• Helen White

Coronavirus Business Interruption Loan Scheme (CBILS)

Aim of Scheme

The UK government is supporting a temporary measure with the aim of supporting the continued provision of finance to UK SMEs during the COVID-19 outbreak. The scheme is designed to provide lenders with a government-backed guarantee, potentially enabling a ‘no’ credit decision from a lender to become a ‘yes’. The scheme is administered by over 40 accredited lenders, including the major high street banks.

Key Features:

Up to £5m facility: The maximum value of a facility provided under the CBILS scheme will be £5m, available on repayment terms of up to six years.

Interest and fees paid by government for 12 months: The government will make a Business Interruption Payment to cover the first 12 months of interest payments and any lender-levied fees, so smaller businesses will benefit from no upfront costs and lower initial repayments.

Security: Security against repayment of the loan will be determined at the discretion of the lender. The scheme may be used for unsecured lending for facilities of £250,000 and under. For facilities above £250,000, the lender must establish a lack or absence of security prior to businesses using CBILS.

Finance terms: Finance terms are up to six years for term loans and asset finance facilities. For overdrafts and invoice finance facilities, terms will be up to three years.

80% guarantee: The scheme provides the lender (i.e. the bank or alternative lender) with a government-backed, partial guarantee (80%) against the outstanding facility balance, subject to an overall cap per lender.

No guarantee fee for SMEs to access the scheme: There is no fee payable by smaller businesses to access the scheme. Lenders will pay a small fee to access the scheme.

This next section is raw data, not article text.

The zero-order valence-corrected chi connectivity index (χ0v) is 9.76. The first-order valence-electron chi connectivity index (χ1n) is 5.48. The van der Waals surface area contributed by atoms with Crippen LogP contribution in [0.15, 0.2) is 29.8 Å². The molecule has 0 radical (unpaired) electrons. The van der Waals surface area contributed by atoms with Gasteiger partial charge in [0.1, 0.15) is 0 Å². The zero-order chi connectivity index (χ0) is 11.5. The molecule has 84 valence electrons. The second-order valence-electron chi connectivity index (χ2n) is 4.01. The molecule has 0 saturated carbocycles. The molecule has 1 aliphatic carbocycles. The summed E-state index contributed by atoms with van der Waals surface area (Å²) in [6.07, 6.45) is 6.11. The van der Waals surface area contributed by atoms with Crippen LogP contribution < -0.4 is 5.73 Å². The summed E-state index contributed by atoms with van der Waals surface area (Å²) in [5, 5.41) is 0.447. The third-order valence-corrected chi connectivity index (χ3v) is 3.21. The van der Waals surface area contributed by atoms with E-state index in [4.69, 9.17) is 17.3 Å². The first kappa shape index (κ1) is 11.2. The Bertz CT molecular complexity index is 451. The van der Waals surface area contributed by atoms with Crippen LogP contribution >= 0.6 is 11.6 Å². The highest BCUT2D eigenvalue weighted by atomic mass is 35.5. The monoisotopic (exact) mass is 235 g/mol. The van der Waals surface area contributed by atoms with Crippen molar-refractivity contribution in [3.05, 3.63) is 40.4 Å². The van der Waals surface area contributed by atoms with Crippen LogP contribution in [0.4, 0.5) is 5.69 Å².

The borrower always remains 100% liable for repayment of the debt: Whilst this is a very generous scheme, ultimately the borrower (i.e. the business customer) remains liable for repayment of the debt. Debt repayment holidays or payment deferrals will be at the discretion of the lender. If the lender can offer finance on normal commercial terms without the need to make use of the scheme, they will do so.

Note the following:

Viability: An SME must submit a borrowing proposal to a bank or approved alternative lender which, “were it not for the current pandemic, would be considered viable by the lender”. In effect this means that the lender must believe that the provision of finance will enable the business to trade out of any short-to-medium term difficulty. This is a very important condition and means that SMEs would be wise to prepare applications carefully and discuss their applications with both their preferred lender, accountant or business advisor.

Lack of security: The scheme may be very attractive for smaller companies in that for facilities of £250k and under, the CBIL Scheme may be used for unsecured lending. However businesses should remember that the borrower always remains liable for repayment of the debt. For facilities over £250k, the CBIL Scheme still requires you to establish a lack or absence of collateral.

Additional flexibility around industry sectors: Facilities are also available to cover companies and individual traders operating in sectors not previously covered by the Enterprise Finance Guarantee scheme such as: haulage, agriculture, fisheries and aqua-culture.

Company size: To be eligible a company must have a turnover of no more than £45m and meet certain other criteria, such as having fewer than 250 employees.

Ineligible businesses and sectors: Fishery, aquaculture and agriculture businesses may not qualify for the full interest and fee payment. The following trades and organisations are not eligible to apply: banks, building societies, insurers and reinsurers (but not insurance brokers); the public sector including state funded primary and secondary schools; employer, professional, religious or political membership organisations, or trade unions.

Any queries please contact us at or on 0117 287 2438

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